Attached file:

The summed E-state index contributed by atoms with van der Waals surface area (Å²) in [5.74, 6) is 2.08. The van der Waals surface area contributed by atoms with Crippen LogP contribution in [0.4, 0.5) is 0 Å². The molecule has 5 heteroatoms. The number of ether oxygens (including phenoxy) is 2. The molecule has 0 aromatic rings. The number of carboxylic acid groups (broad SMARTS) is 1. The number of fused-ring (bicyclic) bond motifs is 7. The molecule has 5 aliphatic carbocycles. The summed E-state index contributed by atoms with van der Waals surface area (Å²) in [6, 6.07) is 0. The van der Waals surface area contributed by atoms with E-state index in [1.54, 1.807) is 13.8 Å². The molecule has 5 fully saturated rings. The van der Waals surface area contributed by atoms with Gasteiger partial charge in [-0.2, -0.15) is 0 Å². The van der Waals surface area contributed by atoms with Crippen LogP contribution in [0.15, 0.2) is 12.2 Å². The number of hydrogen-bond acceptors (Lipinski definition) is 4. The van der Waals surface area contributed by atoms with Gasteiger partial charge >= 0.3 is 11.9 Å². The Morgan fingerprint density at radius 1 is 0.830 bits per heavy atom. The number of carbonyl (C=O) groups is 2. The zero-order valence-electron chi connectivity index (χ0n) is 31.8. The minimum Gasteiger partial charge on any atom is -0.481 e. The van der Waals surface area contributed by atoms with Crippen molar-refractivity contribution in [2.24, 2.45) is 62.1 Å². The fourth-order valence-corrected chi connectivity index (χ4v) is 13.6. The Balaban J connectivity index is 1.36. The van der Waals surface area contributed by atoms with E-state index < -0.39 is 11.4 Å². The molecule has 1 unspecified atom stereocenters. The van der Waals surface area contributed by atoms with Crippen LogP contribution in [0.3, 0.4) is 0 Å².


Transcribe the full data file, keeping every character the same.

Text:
The summed E-state index contributed by atoms with van der Waals surface area (Å²) in [5.74, 6) is 2.08. The van der Waals surface area contributed by atoms with Crippen LogP contribution in [0.4, 0.5) is 0 Å². The molecule has 5 heteroatoms. The number of ether oxygens (including phenoxy) is 2. The molecule has 0 aromatic rings. The number of carboxylic acid groups (broad SMARTS) is 1. The number of fused-ring (bicyclic) bond motifs is 7. The molecule has 5 aliphatic carbocycles. The summed E-state index contributed by atoms with van der Waals surface area (Å²) in [6, 6.07) is 0. The van der Waals surface area contributed by atoms with E-state index in [1.54, 1.807) is 13.8 Å². The molecule has 5 fully saturated rings. The van der Waals surface area contributed by atoms with Gasteiger partial charge in [-0.2, -0.15) is 0 Å². The van der Waals surface area contributed by atoms with Crippen LogP contribution in [0.15, 0.2) is 12.2 Å². The number of hydrogen-bond acceptors (Lipinski definition) is 4. The van der Waals surface area contributed by atoms with Gasteiger partial charge >= 0.3 is 11.9 Å². The Morgan fingerprint density at radius 1 is 0.830 bits per heavy atom. The number of carbonyl (C=O) groups is 2. The zero-order valence-electron chi connectivity index (χ0n) is 31.8. The minimum Gasteiger partial charge on any atom is -0.481 e. The van der Waals surface area contributed by atoms with Crippen molar-refractivity contribution in [2.24, 2.45) is 62.1 Å². The fourth-order valence-corrected chi connectivity index (χ4v) is 13.6. The Balaban J connectivity index is 1.36. The van der Waals surface area contributed by atoms with E-state index < -0.39 is 11.4 Å². The molecule has 1 unspecified atom stereocenters. The van der Waals surface area contributed by atoms with Crippen LogP contribution in [0.3, 0.4) is 0 Å².